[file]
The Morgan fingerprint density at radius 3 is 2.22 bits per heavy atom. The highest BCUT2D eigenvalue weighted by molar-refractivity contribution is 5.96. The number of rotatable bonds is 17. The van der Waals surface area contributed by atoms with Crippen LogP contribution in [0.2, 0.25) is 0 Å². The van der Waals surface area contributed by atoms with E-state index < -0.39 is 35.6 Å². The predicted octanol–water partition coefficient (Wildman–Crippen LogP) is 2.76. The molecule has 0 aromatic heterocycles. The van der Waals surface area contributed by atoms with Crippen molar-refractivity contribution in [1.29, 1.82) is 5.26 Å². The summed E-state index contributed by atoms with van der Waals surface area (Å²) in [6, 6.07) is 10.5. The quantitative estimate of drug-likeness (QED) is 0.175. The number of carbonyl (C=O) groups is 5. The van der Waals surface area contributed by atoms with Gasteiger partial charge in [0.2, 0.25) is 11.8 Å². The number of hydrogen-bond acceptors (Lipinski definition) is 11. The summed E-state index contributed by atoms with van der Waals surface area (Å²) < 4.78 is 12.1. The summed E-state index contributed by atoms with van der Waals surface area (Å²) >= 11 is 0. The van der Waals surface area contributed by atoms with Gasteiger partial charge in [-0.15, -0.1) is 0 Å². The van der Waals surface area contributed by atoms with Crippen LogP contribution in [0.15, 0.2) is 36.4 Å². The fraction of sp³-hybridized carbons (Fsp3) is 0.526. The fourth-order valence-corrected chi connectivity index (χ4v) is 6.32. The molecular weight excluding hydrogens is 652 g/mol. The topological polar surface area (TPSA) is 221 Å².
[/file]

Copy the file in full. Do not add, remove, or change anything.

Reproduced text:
The Morgan fingerprint density at radius 3 is 2.22 bits per heavy atom. The highest BCUT2D eigenvalue weighted by molar-refractivity contribution is 5.96. The number of rotatable bonds is 17. The van der Waals surface area contributed by atoms with Crippen LogP contribution in [0.2, 0.25) is 0 Å². The van der Waals surface area contributed by atoms with E-state index < -0.39 is 35.6 Å². The predicted octanol–water partition coefficient (Wildman–Crippen LogP) is 2.76. The molecule has 0 aromatic heterocycles. The van der Waals surface area contributed by atoms with Crippen molar-refractivity contribution in [1.29, 1.82) is 5.26 Å². The summed E-state index contributed by atoms with van der Waals surface area (Å²) in [6, 6.07) is 10.5. The quantitative estimate of drug-likeness (QED) is 0.175. The number of carbonyl (C=O) groups is 5. The van der Waals surface area contributed by atoms with Gasteiger partial charge in [0.2, 0.25) is 11.8 Å². The number of hydrogen-bond acceptors (Lipinski definition) is 11. The summed E-state index contributed by atoms with van der Waals surface area (Å²) < 4.78 is 12.1. The summed E-state index contributed by atoms with van der Waals surface area (Å²) >= 11 is 0. The van der Waals surface area contributed by atoms with Gasteiger partial charge in [-0.15, -0.1) is 0 Å². The van der Waals surface area contributed by atoms with Crippen LogP contribution in [0.15, 0.2) is 36.4 Å². The fraction of sp³-hybridized carbons (Fsp3) is 0.526. The fourth-order valence-corrected chi connectivity index (χ4v) is 6.32. The molecular weight excluding hydrogens is 652 g/mol. The topological polar surface area (TPSA) is 221 Å².